The ascension of “Sicko Mode” to No. 1 on the Hot 100 is not only a crowning achievement for Travis Scott, it also validates what many have called 2018’s most creative and perhaps best single – hip-hop or otherwise. Each distinctive part of the song could have been a full jam itself. This listener has often wondered how Part One would have flourished as a full song in its own right before being abruptly cut off at the 1:00 mark.
Billboard Magazine recently compared the three distinctive parts of “Sicko Mode” to another No. 1 hit from 44 years ago – Paul McCartney’s “Band On The Run” – which also famously had three musically different sections that were blended together for one epic five-minute track.
In McCartney’s “Band On The Run” – technically by his second group Wings – the three parts were equally distinctive, with the first section being a slow ballad, followed by a funkier, rock-leaning second segment, and finally the more acoustic guitar-driven, folksier coda. Only “Band’s” lyrics, which throughout spoke of the desire for freedom and the need to escape, were more cohesive (perhaps more so than “Sicko Mode’s”).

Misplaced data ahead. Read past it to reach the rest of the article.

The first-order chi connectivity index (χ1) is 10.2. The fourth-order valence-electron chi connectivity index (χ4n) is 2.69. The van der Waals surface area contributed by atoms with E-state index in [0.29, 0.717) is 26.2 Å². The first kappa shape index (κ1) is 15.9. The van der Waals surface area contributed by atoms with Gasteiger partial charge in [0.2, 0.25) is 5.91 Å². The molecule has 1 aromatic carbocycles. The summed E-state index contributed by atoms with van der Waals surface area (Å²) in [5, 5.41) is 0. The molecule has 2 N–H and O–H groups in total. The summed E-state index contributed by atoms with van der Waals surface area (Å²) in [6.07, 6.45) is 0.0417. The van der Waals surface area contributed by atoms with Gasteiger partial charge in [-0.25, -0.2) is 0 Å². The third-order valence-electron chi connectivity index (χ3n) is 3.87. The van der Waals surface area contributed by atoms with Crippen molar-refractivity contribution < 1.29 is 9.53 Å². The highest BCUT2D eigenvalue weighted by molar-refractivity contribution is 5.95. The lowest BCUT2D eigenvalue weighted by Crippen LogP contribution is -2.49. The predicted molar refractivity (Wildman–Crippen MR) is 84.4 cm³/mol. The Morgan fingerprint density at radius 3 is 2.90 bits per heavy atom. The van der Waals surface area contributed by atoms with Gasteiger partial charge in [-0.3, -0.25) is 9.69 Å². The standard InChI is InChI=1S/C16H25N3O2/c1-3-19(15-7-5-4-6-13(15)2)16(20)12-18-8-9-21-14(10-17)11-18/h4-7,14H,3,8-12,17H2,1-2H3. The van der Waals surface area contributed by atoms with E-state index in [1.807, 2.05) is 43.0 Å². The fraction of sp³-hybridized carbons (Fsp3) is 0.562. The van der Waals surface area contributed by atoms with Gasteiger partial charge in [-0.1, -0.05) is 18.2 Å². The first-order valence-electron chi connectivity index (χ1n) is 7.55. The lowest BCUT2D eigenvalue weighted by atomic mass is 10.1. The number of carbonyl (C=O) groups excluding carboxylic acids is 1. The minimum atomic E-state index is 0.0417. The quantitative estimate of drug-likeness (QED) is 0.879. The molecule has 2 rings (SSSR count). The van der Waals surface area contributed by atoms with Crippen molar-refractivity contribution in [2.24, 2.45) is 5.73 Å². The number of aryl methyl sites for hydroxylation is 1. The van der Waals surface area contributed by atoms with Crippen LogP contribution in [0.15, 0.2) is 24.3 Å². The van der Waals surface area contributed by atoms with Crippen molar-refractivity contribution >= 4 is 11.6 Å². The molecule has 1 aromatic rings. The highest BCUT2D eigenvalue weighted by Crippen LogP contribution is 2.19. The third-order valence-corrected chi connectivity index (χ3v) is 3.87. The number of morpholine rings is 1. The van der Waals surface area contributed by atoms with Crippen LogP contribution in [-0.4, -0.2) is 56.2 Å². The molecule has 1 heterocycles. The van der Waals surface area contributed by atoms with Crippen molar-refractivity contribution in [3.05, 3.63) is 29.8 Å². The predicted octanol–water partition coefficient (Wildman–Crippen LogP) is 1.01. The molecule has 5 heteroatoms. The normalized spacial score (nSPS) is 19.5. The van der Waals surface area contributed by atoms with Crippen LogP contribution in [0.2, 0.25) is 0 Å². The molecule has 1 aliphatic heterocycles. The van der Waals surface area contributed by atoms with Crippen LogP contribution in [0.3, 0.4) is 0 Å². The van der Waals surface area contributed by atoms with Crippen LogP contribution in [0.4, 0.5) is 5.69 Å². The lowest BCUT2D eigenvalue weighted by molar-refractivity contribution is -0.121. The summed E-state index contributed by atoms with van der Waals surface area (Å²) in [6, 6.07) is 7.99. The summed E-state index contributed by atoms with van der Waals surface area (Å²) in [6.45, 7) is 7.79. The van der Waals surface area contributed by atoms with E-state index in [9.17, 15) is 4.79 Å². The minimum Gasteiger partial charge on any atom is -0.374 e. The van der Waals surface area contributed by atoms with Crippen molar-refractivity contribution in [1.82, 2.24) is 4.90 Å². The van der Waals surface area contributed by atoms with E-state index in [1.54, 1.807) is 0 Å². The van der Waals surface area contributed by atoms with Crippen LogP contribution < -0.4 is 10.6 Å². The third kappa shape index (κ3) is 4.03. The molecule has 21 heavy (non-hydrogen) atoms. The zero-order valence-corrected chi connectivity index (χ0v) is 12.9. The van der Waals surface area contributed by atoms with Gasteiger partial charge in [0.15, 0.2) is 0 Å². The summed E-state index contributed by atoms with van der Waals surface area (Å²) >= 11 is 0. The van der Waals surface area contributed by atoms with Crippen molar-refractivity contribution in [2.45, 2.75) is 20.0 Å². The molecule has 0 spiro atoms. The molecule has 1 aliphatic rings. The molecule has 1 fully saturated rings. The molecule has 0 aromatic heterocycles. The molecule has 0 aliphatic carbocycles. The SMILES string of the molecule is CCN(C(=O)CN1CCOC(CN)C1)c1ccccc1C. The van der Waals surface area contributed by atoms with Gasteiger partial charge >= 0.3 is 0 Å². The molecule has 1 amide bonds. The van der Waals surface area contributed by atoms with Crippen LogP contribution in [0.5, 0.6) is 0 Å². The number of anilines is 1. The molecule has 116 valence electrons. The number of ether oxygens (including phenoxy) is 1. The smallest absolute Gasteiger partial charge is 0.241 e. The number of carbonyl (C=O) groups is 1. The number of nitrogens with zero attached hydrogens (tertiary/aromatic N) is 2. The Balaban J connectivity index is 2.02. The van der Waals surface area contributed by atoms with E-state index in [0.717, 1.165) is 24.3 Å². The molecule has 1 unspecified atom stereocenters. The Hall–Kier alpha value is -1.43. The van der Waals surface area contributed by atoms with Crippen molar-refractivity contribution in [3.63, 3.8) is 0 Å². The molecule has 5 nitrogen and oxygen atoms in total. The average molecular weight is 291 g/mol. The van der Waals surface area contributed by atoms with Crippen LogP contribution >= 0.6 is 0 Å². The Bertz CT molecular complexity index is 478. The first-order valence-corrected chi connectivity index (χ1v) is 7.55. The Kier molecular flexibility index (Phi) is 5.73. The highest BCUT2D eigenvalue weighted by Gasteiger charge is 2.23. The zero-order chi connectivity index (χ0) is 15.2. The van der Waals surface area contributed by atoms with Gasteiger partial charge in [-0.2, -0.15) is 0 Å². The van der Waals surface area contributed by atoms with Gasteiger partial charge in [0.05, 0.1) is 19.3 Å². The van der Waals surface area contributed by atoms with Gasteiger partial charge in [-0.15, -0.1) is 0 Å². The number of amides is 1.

By comparison, in Scott’s case, each section of “Sicko Mode” was marked by an abrupt neck-whipping shift to the next beat just when listeners were getting amped for the one in play. Different producers also helmed each part, further giving them their stand-alone worthiness. An uncredited but very prominently featured Drake in the first and third segments didn’t hurt the song’s chances of success either, nor did some well-placed ad-libs by Rae Shremmurd’s Swae Lee and samples by Uncle Luke and the Notorious B.I.G. (Btw, Drake’s verses in “Sicko Mode” are arguably better than anything on his own Scorpion album.)